Roshi Bernard Tetsugen Glassman stands with an attendant before the zendo altar, exuding massive concentration under the burden of heavy formal robes in the heat of an Albuquerque summer. As scores of guests crowded into Hidden Mountain Zen Center for the Buddha Eye Opening dedication ceremony look on, he slowly drops a pinch of incense into a burner. It bursts into a fragrant cloud. Then the new Zen center’s abbot, Sensei Alfred Jitsudo Ancheta, a native New Mexican, takes his dharma brother’s place at the altar to perform a memorial service for their late teacher, Hakuyu Taizan Maezumi Roshi. Ancheta executes the ritual movements with exquisite care. “Right here now as this river-mountain-sky-desert-swamp-ocean Roshi!” he declares. “Why don’t we see your body here in this zendo?”
And so, on a July morning in 1996, this 110-year-old brick house on a downtown side street officially became a new Zen center. It was a watershed moment. Ancheta has the rare distinction of being a Hispanic teaching the dharma in America. His decision to take up residence in the land of his ancestors signals a homecoming, the belated return of a native son. At a time when many U.S.-born Buddhists openly worry that Buddhism is becoming too much an Anglo, middle-class phenomenon, Ancheta is sharply conscious of the need to present the dharma to a wider audience. At fifty-three, he has a focused manner and an unexpectedly searching, almost hesitant way of speaking. His deep-set brown eyes, under black, bushy eyebrows, vacillate between penetrating, hawklike intensity and avuncular warmth and humor. Says Ancheta, “I have very strong pioneer roots.”
Pioneering—literal and metaphorical—has defined Ancheta’s journey away from home and back again. He was born in Embudo, New Mexico, a tiny spot along the Rio Grande on the road to Taos, yet like thousands of other New Mexicans of the postwar generation, his father found work in southern California and the family relocated to the suburban sprawl of Long Beach. Young Freddy Ancheta spent summers with his maternal grandparents in the village of Velarde, a quiet place of orchards and hayfields along the river where it spills out of a deep canyon.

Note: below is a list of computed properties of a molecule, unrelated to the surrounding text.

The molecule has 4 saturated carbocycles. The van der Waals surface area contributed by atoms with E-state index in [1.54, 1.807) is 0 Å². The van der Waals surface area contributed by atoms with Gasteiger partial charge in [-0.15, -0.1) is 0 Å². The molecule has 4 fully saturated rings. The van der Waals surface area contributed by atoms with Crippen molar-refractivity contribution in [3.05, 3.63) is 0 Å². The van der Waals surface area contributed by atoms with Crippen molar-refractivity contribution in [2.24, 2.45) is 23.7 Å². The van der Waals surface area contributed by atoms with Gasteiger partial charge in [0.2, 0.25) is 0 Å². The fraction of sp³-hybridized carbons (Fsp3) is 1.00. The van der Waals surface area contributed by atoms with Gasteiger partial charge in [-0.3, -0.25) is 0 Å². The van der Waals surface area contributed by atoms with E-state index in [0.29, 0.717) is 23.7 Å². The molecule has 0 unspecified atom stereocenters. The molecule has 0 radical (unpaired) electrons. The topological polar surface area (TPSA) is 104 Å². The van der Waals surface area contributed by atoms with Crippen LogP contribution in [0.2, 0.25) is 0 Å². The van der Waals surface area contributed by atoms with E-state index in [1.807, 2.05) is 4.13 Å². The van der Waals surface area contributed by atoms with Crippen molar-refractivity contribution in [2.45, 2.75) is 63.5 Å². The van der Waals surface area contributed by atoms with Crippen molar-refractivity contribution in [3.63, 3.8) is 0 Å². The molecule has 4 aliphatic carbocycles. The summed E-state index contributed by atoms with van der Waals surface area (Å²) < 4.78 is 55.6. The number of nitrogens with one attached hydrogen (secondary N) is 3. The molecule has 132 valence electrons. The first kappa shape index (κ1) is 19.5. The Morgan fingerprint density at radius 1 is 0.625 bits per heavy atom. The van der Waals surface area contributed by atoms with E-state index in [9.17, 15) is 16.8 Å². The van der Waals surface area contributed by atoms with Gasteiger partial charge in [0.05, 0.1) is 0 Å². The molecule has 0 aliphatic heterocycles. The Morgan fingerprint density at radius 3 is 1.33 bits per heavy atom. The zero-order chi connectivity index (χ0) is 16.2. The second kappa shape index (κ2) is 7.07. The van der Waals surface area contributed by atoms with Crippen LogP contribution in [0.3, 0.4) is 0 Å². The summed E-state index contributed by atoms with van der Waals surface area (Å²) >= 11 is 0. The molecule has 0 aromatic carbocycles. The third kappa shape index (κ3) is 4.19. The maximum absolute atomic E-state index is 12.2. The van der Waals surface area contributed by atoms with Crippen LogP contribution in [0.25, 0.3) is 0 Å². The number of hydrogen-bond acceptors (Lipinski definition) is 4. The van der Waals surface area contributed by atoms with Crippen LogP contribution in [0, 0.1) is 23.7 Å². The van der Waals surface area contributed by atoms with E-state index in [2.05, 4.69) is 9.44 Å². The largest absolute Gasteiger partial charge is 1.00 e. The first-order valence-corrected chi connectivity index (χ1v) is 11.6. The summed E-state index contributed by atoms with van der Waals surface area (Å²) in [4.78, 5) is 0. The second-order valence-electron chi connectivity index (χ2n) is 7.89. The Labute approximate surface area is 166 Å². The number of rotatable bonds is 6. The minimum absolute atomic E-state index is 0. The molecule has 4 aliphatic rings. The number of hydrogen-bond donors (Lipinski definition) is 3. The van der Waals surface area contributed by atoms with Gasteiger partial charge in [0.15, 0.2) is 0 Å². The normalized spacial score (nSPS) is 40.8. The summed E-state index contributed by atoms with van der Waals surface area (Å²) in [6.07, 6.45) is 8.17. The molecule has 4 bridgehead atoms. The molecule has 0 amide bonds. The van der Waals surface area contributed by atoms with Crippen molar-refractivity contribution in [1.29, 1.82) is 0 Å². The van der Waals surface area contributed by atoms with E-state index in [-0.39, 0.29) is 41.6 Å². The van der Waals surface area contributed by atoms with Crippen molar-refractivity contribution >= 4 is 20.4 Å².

Just south of Velarde lies San Juan Pueblo, where Don Juan de Onate established the earliest Spanish settlement in New Mexico in 1598. Chafing under religious and economic repression, the people of San Juan and most of the other Pueblos rose up against the Spanish conquerors in 1680 and drove them from the territory. Spanish dominion was restored only in 1692, when Don Diego de Vargas returned at the head of an army. According to family lore, Ancheta’s mother was descended from de Vargas.
His father’s family came from Silver City, in rugged southwestern New Mexico. An ancestor, Nepomuceno Ancheta, arrived in the territory in 1856 fleeing the Mexican Revolution. His son Joseph, who became an attorney and a member of the Territorial Legislature, was assassinated on the floor of the state senate, the unintended victim of a plot to murder territorial power broker Thomas B. Catron. “He caught a stray bullet,” Ancheta says of his great-grandfather.
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